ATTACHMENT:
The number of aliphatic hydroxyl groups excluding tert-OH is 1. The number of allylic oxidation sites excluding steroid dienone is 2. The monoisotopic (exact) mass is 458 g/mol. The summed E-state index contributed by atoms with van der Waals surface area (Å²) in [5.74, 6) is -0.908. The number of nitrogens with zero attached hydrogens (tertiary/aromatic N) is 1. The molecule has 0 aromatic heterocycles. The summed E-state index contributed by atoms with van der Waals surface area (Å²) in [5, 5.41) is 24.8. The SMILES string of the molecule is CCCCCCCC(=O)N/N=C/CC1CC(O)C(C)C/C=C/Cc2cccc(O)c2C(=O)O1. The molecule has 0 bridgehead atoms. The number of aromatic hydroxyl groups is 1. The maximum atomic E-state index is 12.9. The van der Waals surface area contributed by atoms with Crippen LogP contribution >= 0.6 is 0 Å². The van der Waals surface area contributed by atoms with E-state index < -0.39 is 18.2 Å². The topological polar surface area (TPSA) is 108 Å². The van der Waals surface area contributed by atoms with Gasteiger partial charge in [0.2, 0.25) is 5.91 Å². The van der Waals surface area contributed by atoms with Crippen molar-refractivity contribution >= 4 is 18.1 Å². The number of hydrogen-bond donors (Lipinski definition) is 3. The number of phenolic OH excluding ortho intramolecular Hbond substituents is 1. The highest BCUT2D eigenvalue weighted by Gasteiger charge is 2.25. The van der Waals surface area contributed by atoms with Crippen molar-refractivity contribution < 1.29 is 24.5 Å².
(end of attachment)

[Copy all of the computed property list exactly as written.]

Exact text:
The number of aliphatic hydroxyl groups excluding tert-OH is 1. The number of allylic oxidation sites excluding steroid dienone is 2. The monoisotopic (exact) mass is 458 g/mol. The summed E-state index contributed by atoms with van der Waals surface area (Å²) in [5.74, 6) is -0.908. The number of nitrogens with zero attached hydrogens (tertiary/aromatic N) is 1. The molecule has 0 aromatic heterocycles. The summed E-state index contributed by atoms with van der Waals surface area (Å²) in [5, 5.41) is 24.8. The SMILES string of the molecule is CCCCCCCC(=O)N/N=C/CC1CC(O)C(C)C/C=C/Cc2cccc(O)c2C(=O)O1. The molecule has 0 bridgehead atoms. The number of aromatic hydroxyl groups is 1. The maximum atomic E-state index is 12.9. The van der Waals surface area contributed by atoms with Crippen LogP contribution >= 0.6 is 0 Å². The van der Waals surface area contributed by atoms with E-state index < -0.39 is 18.2 Å². The topological polar surface area (TPSA) is 108 Å². The van der Waals surface area contributed by atoms with Gasteiger partial charge in [0.2, 0.25) is 5.91 Å². The van der Waals surface area contributed by atoms with Crippen molar-refractivity contribution >= 4 is 18.1 Å². The number of hydrogen-bond donors (Lipinski definition) is 3. The number of phenolic OH excluding ortho intramolecular Hbond substituents is 1. The highest BCUT2D eigenvalue weighted by Gasteiger charge is 2.25. The van der Waals surface area contributed by atoms with Crippen molar-refractivity contribution < 1.29 is 24.5 Å².